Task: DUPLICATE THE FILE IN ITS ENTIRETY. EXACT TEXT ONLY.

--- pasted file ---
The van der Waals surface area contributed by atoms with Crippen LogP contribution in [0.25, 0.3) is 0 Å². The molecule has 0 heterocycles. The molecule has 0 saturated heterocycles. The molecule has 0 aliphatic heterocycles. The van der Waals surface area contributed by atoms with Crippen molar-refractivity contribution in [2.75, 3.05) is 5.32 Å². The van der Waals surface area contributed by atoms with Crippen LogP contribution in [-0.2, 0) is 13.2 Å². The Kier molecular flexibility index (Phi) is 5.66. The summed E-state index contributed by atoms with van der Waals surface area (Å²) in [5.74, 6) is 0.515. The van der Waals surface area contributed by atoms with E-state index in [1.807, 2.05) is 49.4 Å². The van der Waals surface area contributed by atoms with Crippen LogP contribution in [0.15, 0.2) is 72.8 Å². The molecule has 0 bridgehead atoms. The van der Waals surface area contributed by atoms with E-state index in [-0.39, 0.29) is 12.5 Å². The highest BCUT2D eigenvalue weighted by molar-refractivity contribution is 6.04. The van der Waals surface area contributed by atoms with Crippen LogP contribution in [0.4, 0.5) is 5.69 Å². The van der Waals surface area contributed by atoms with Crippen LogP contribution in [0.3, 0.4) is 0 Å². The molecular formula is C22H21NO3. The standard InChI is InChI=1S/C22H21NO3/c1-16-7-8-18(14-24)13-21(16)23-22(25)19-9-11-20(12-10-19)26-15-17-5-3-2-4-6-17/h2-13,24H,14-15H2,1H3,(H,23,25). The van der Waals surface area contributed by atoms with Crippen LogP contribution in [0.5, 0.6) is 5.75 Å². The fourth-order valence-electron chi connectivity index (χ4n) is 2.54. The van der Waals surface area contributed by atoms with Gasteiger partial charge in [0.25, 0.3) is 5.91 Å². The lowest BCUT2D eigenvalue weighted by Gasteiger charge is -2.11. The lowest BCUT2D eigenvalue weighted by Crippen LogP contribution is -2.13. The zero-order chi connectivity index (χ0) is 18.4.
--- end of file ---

The van der Waals surface area contributed by atoms with Crippen LogP contribution in [0.25, 0.3) is 0 Å². The molecule has 0 heterocycles. The molecule has 0 saturated heterocycles. The molecule has 0 aliphatic heterocycles. The van der Waals surface area contributed by atoms with Crippen molar-refractivity contribution in [2.75, 3.05) is 5.32 Å². The van der Waals surface area contributed by atoms with Crippen LogP contribution in [-0.2, 0) is 13.2 Å². The Kier molecular flexibility index (Phi) is 5.66. The summed E-state index contributed by atoms with van der Waals surface area (Å²) in [5.74, 6) is 0.515. The van der Waals surface area contributed by atoms with E-state index in [1.807, 2.05) is 49.4 Å². The van der Waals surface area contributed by atoms with Crippen LogP contribution in [0.15, 0.2) is 72.8 Å². The molecule has 0 bridgehead atoms. The van der Waals surface area contributed by atoms with E-state index in [-0.39, 0.29) is 12.5 Å². The highest BCUT2D eigenvalue weighted by molar-refractivity contribution is 6.04. The van der Waals surface area contributed by atoms with Crippen LogP contribution in [0.4, 0.5) is 5.69 Å². The van der Waals surface area contributed by atoms with Crippen LogP contribution in [0.3, 0.4) is 0 Å². The molecular formula is C22H21NO3. The standard InChI is InChI=1S/C22H21NO3/c1-16-7-8-18(14-24)13-21(16)23-22(25)19-9-11-20(12-10-19)26-15-17-5-3-2-4-6-17/h2-13,24H,14-15H2,1H3,(H,23,25). The van der Waals surface area contributed by atoms with Crippen LogP contribution in [0.5, 0.6) is 5.75 Å². The fourth-order valence-electron chi connectivity index (χ4n) is 2.54. The van der Waals surface area contributed by atoms with Gasteiger partial charge in [0.25, 0.3) is 5.91 Å². The lowest BCUT2D eigenvalue weighted by Gasteiger charge is -2.11. The lowest BCUT2D eigenvalue weighted by Crippen LogP contribution is -2.13. The zero-order chi connectivity index (χ0) is 18.4.